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AUM English Professor reflects on ‘Jeopardy!’ appearance with passing of host Alex Trebek

a man wearing a suit and tie
Darren Harris Fain with Alex Trebek
Alex Trebek (left) with Darren Harris-Fain.

While the world grapples with the loss of “Jeopardy!” host Alex Trebek, AUM Professor of English Darren Harris-Fain is among the game show’s champs reflecting on their time with him.

Trebek passed away on Sunday, Nov. 8, at age 80 after a battle with pancreatic cancer.

Five years ago, Harris-Fain received the opportunity of a lifetime when he was chosen to appear on “Jeopardy!” after auditioning four times over eight years. His four appearances on the game show netted him $63,000 in winnings.

Any close interaction with Trebek was a memorable moment because of the show’s setup, Harris-Fain said.

“I feel I was lucky I was able to acclimate to being in the same studio as Alex before meeting him,” he said. “At the time, ‘Jeopardy!’  taped five shows a day, and the contestants sat in the audience until they’re called to play. I wasn’t called until the third game that day, so I got to see Alex on the stage and watch two shows being taped before meeting him.”

Contestants don’t actually meet Trebek until halfway through the first round, after the first commercial break, Harris-Fain said. But first contestants get a picture taken with him, and then they do the on-camera interviews, he said.

“If it feels weird to have Alex Trebek 15 feet away when you begin the game, it’s really weird when he’s three feet away, but the man was a consummate professional. He just knew how to put you at your ease,” Harris-Fain said. “In addition to those four mini-conversations, I also chatted with him and the other contestants after each show for the closing credits. Again, he was a pro — he knew how to make the losing contestants feel they still should be proud, and he was witty and funny.”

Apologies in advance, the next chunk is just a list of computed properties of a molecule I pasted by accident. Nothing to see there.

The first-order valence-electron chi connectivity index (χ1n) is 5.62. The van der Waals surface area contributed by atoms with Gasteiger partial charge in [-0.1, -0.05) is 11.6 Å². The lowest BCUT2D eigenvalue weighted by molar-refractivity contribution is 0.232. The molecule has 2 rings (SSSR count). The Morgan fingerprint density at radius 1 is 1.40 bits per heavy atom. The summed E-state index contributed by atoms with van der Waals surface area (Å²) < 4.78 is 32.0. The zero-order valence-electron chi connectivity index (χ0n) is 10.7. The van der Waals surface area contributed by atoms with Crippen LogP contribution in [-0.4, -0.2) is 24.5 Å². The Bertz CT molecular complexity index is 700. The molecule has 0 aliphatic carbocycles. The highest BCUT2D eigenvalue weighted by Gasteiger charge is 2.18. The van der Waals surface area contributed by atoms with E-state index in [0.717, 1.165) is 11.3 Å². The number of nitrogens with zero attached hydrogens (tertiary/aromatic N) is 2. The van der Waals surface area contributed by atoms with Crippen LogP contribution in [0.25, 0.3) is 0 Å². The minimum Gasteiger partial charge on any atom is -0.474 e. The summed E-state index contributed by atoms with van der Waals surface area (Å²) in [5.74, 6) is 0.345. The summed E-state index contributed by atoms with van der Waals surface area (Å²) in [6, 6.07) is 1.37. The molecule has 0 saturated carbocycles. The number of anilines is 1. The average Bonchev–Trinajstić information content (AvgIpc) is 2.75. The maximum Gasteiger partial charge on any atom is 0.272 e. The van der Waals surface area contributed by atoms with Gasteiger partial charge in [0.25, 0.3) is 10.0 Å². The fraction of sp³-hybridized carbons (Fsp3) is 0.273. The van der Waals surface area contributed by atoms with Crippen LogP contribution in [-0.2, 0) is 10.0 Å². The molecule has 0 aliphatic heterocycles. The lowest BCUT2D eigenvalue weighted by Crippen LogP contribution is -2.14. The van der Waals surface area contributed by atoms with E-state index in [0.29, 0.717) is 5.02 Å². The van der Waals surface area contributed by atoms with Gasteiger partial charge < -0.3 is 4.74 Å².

While it was clear Trebek was the star of the show, he made sure contestants felt just as important and put the game first, Harris-Fain said.

“As famous as he was, Alex was gracious and charming even with the audience, seeming grateful for the chance to interact with them,” he said. “Alex always gave the impression that he liked you and wanted you to do well. Some people thought he could be condescending with wrong answers, but even when he corrected my French or told me I was incorrect, I didn’t feel like he was judging me. It’s a much harder job than it might look.”

Harris-Fain said his hope is that the show will continue to be as iconic as it was with Trebek as the host.

“I sincerely hope the show will continue,” he said. “It will be a tough job finding someone to fill Alex’s shoes, and no one will be quite like him, but I think it’s important that we have an engaging, entertaining show that celebrates intelligence and curiosity.”

Q & A with Dr. Darren Harris-Fain 

What made your “Jeopardy!” experience memorable?

Just getting the call to be on the show was thrilling. Thousands of people try annually, but only 400 get the call each year, so I already knew I was quite fortunate. Then I had three weeks of anticipation (and last-minute studying) before flying to California for the taping. Everyone there was so friendly and encouraging—the producers especially, but also the woman who did my makeup and the man who attached my microphone. The first time I saw the set was surreal, and the rest of my time there felt like a dream—meeting Alex, playing the game, going to bed after my first three games knowing I was the reigning ‘Jeopardy!’ champion, having to keep silent for months about the results until my shows aired, watching my shows at AUM with colleagues and students, hearing from friends and family across the country, and talking with local media about my experience. Honestly, I was so caught up in playing my games and my adrenaline was pumping so hard that I barely remembered the games themselves until I watched them, but everything else gave me memories I’ll always cherish.

What did you do with your winnings?

After setting aside enough for taxes (including California taxes and the fact that my winnings temporarily knocked us into a higher tax bracket for 2015), I did some practical things such as taking a big chunk out of our mortgage and helping my wife get a new car. I also did some fun things such as taking trips to New York City, London, and Paris.

Would you ever play on “Jeopardy!” again if invited to return?

I came close to being invited back to play in the Tournament of Champions and would have done so if they invited a second alternate. I was disappointed I didn’t have that chance—not just because, of course, I would have liked to win more, but also because the experience was so amazing that I wanted to do it one more time. Alex Trebek was a major part of that.


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